According to Rob Bradford (in a piece you might want to read anyway, because it’s largely about the Red Sox pursuing Indians starters in trade, which is of note to Cubs fans), the Cubs and Royals are “possibly ready to take a run” at acquiring outfielder Jackie Bradley, Jr.
There’s a lot of wiggle room in that, but it brings up an interesting topic worth discussing. So let’s discuss.
In his final draft before leaving the Red Sox, Theo Epstein and his front office selected young outfielder Jackie Bradley, Jr. 40th overall, and paid him over slot to sign. Bradley worked his way up through the Red Sox’s system, emerged as one of the top prospects in the game within a couple years, and made his big league debut in 2013.
He struggled. Of primary concern, Bradley’s strikeout rate rocketed upwards toward 30% after being closer to 20% in the minors – a story with which we’re all too familiar. Bradley got another look in 2014, and it was the same story. There was concern.
But after getting one more shot in 2015, Bradley, who was just 25 this past season, finally broke out offensively, hitting .249/.335/.498, with a 121 wRC+. You throw in excellent outfield defense, and in just 255 plate appearances, Bradley was a 2.4 WAR player. Sweet, right?
Well, there are some huge caveats. First, there are the struggles that preceded 2015 (though, hey, sometimes young players need time to adjust to big league pitching – it happens all the time). Second, there’s the fact that his strikeout rate really didn’t drop all that much (27.1% still makes you nervous, though his walk rate did pop to a nice 10.6%). Third, his power numbers exploded (.249 ISO) to such a level beyond anything he’d ever done before at any level that you have to regard it suspiciously.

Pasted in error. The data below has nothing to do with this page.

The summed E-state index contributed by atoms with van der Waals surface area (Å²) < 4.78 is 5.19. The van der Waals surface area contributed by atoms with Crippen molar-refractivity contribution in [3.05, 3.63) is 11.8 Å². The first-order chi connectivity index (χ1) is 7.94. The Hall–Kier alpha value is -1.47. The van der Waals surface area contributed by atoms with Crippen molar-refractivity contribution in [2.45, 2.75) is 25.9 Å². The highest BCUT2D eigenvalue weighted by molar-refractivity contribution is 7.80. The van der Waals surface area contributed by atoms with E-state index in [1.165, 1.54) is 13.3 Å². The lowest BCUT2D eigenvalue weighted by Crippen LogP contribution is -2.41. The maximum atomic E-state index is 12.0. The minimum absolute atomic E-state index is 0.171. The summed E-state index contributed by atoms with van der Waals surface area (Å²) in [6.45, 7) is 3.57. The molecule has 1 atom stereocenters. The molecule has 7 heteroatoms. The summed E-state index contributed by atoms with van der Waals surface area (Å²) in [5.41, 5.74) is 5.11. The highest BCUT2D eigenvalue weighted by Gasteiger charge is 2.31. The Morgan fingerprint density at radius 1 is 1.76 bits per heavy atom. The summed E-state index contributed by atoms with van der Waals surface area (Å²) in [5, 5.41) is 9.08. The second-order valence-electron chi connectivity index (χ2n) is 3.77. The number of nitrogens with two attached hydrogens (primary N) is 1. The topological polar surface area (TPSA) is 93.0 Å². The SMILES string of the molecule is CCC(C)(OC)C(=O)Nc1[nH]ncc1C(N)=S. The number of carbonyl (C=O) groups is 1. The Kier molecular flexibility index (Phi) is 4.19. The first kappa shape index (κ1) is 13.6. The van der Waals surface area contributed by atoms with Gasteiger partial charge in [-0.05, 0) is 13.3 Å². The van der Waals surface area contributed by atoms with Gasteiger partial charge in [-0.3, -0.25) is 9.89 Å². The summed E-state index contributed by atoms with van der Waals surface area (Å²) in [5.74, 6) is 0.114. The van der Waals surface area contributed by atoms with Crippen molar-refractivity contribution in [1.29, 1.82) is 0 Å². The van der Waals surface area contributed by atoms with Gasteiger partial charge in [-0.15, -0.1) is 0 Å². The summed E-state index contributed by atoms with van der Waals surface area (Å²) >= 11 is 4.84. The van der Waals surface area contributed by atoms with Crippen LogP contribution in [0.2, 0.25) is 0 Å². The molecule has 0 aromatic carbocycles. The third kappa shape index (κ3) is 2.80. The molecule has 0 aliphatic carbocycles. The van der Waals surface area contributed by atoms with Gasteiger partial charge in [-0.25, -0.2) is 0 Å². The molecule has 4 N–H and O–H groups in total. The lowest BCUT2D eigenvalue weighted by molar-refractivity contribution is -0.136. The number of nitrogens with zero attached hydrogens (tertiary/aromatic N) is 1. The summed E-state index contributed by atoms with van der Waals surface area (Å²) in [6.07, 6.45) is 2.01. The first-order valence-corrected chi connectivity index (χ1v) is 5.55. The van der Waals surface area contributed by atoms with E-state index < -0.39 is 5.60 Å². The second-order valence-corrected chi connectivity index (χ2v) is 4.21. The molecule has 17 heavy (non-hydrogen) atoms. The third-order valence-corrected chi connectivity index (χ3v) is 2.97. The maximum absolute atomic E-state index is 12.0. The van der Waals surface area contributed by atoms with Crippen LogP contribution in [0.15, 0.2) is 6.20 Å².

Then there’s the fact that almost all of his positive production came in a scorching-hot August. Otherwise, his season was pretty ugly. There are also some unnerving home/road splits.
In sum, there are reasons to be nervous about the offensive breakout being a sustainable thing – though, if the Cubs wanted him, I’d have to assume their scouts saw some reasons for sustainability.
Bradley can be an elite defender in center field, which would be of particular value to the Cubs, who might send out Kyle Schwarber and Jorge Soler on the corners.
An ancillary – and not insignificant – upside to importing Bradley to play center field is that his salary in 2016 will be negligible, allowing the Cubs to focus their resources on the rotation (and the bullpen). Remember when Theo Epstein said it would take getting “creative” to make two significant pitching additions? Well, Bradley in center is certainly creative.
So, where do we land on all of this? As always, it depends on the acquisition cost, which I’d expect to be not insubstantial. Bradley doesn’t project to be arbitration-eligible, at the earliest, until 2017. Further, nobody expects his defensive value to erode, so there’s something of a floor in place. And with the upside in the bat, you could understand why the Red Sox would want a young, borderline impact player in return. Indeed, if they had their druthers, they’d probably try and pick up a guy who could immediately slot into their rotation (though that wouldn’t be coming from the Cubs unless they got *really* creative in free agency and other trade avenues).
My best guess? The Cubs saw a player they liked who could fill a spot (with upside), and saw a team with an outfield glut that might be willing to move that player. So they’re checking it out, among many other options.